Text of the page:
Monthly Market Review
Review of markets over May 2022
Investors had to stomach a difficult first quarter and those hoping the arrival of spring would herald a sea change will have been disappointed. Markets did at least end the month broadly flat but there was significant intra-month volatility. The key macro risks of war in Ukraine, tightening monetary policy and Covid restrictions in China remain, and markets lacked a clear catalyst for a change in sentiment.
After a painful April, investors gained some respite with the MSCI All Country World rising by 0.2% in May. This was complimented by positive global bond returns of 0.3%. Value stocks were the best performing asset class returning 2.2% over the month.
Commodities continued to perform well returning 1.5% over the month with oil and wheat prices continuing to rise. Growth stocks continued to struggle off the back of valuation compression and several high-profile earnings warnings. Real estate was the worst performing asset class as leading indicators suggested the US and UK housing markets are starting to slow.
A large weighting to the energy sector continued to benefit UK equities. The FTSE 100 remains the only positive equity market year-to-date with returns of 1.5%.
Exhibit 1: Asset class and style returns
The war in Ukraine continued with no sign of resolution. While there have been calls for a diplomatic solution the current redlines laid out by both sides seem incompatible. Europe decided to embargo Russian seaborne oil, which raises the risk that Russia might retaliate by further reducing the supply of gas to Europe. Gas prices for winter futures contracts held steady at elevated levels.
Labour markets continued to tighten. UK unemployment fell to the lowest level since 1974, while eurozone unemployment is now the lowest on record. This supported an acceleration in wage growth in both economies, but with inflation very high, real wages remained negative.
Other economic data was more downbeat. The UK May business surveys softened markedly with services particularly weak. This was coupled with the lowest consumer confidence reading on record and a contraction in March GDP of -0.1% month on month. The Bank of England raised the UK base rate to 1.00% in May, and with headline inflation at 9.0% year on year (y/y), it is likely they will raise rates by 25 basis points (bps) again in June. They will be mindful though that with the consumer outlook weakening the risks to the economic outlook have risen. On the plus side, the Chancellor’s package of measures to help with rising energy bills will provide significant support to lower income households. The squeezed middle will remain rather squeezed though.
European consumer confidence, while still low, improved in May and business surveys were resilient. This should give the European Central Bank more confidence in raising rates in the face of inflation at 8.1% y/y. President Lagarde clarified the bank’s position indicating a first rate hike was likely in July, along with an end to asset purchases early in Q3 2022 and an exit of negative rates by the end of Q3 2022.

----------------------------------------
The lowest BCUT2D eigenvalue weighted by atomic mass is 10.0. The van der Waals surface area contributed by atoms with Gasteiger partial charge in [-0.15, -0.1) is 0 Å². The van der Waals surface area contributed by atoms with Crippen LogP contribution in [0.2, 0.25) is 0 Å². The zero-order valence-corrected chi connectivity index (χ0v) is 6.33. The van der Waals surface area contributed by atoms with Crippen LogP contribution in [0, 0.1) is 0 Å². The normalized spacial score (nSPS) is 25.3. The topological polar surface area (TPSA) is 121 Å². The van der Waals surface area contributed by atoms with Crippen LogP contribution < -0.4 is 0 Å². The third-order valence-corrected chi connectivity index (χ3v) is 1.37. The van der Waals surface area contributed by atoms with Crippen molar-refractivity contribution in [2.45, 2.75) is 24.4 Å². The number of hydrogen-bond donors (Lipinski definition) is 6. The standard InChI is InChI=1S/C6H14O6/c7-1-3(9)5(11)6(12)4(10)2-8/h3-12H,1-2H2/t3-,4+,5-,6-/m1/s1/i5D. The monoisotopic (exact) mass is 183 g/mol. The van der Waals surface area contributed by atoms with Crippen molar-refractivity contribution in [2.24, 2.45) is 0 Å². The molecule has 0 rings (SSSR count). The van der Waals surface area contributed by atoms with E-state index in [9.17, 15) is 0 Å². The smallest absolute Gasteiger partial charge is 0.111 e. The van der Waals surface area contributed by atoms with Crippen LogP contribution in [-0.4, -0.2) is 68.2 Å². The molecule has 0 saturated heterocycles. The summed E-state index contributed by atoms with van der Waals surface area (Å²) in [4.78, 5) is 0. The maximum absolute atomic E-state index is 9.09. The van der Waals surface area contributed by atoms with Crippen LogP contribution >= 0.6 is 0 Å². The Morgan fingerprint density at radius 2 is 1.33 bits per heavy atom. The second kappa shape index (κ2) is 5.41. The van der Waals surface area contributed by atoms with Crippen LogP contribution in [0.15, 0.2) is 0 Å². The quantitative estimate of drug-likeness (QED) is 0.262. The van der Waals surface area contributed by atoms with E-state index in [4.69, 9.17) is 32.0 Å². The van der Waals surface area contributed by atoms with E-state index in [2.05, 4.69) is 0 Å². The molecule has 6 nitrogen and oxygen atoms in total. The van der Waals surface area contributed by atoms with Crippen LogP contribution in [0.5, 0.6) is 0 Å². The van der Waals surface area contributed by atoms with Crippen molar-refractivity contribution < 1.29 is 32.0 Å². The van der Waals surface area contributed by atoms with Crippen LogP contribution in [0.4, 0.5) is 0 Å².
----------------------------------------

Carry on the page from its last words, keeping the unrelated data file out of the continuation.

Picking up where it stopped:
Exhibit 2: World stock market returns
Having previously signalled its intent to ‘walk the walk’ on inflation, the Federal Reserve (Fed) increased rates by 50bps in May. Having been pre-warned in April, this hike was in line with market expectations and so did not prompt a jump in US yields. The market is now pricing another two sequential 50bps hikes in June and July. Excluding a deterioration in the outlook it is likely the Fed will deliver these. Messaging from the Fed evolved over the month. Initially Chairman Powell adopted a more hawkish tone stating the Fed wouldn’t hesitate to raise rates beyond neutral and signalling that it was willing to accept an increase in the unemployment rate from its historically low 3.6% to achieve its inflation target. Headline inflation came in above expectations but fell marginally to 8.3% y/y. Over the month, risks to growth increased and as the month ended messaging from the committee became more mixed. This introduced volatility into the market towards the end of the month as it struggled to decide what the path for future rate hikes beyond July is.
Exhibit 3: Fixed income government bond returns
China continued to grapple with the Omicron variant. Shanghai spent most of May in lockdown, though as the month progressed some reopening occurred. Officials announced a gradual general reopening will take place over June. Outside of Shanghai, outbreaks forced Beijing and Tianjin to tighten restrictions. Chinese credit growth slowed during May as banks, concerned about the worsening economic situation, cut back on loan issuance. In response, the People’s Bank of China put pressure on them to increase loan issuance and cut a key mortgage reference rate by 15bps to support house prices. For western countries though the good news was that Chinese exports surprised to the upside at 3.9% y/y.
Exhibit 4: Fixed income sector returns
May failed to provide the catalyst that markets are waiting for. Central banks are continuing to grapple with inflation. But they are now even more conscious of rising growth risks, which remain higher in Europe than the US. Labour markets remain tight but with real wage growth negative the squeeze on consumers remains. Margins started to come under pressure, particularly in consumer facing companies and pricing power is likely to be a key driver of relative equity performance moving forward.
Exhibit 5: Index returns for May 2022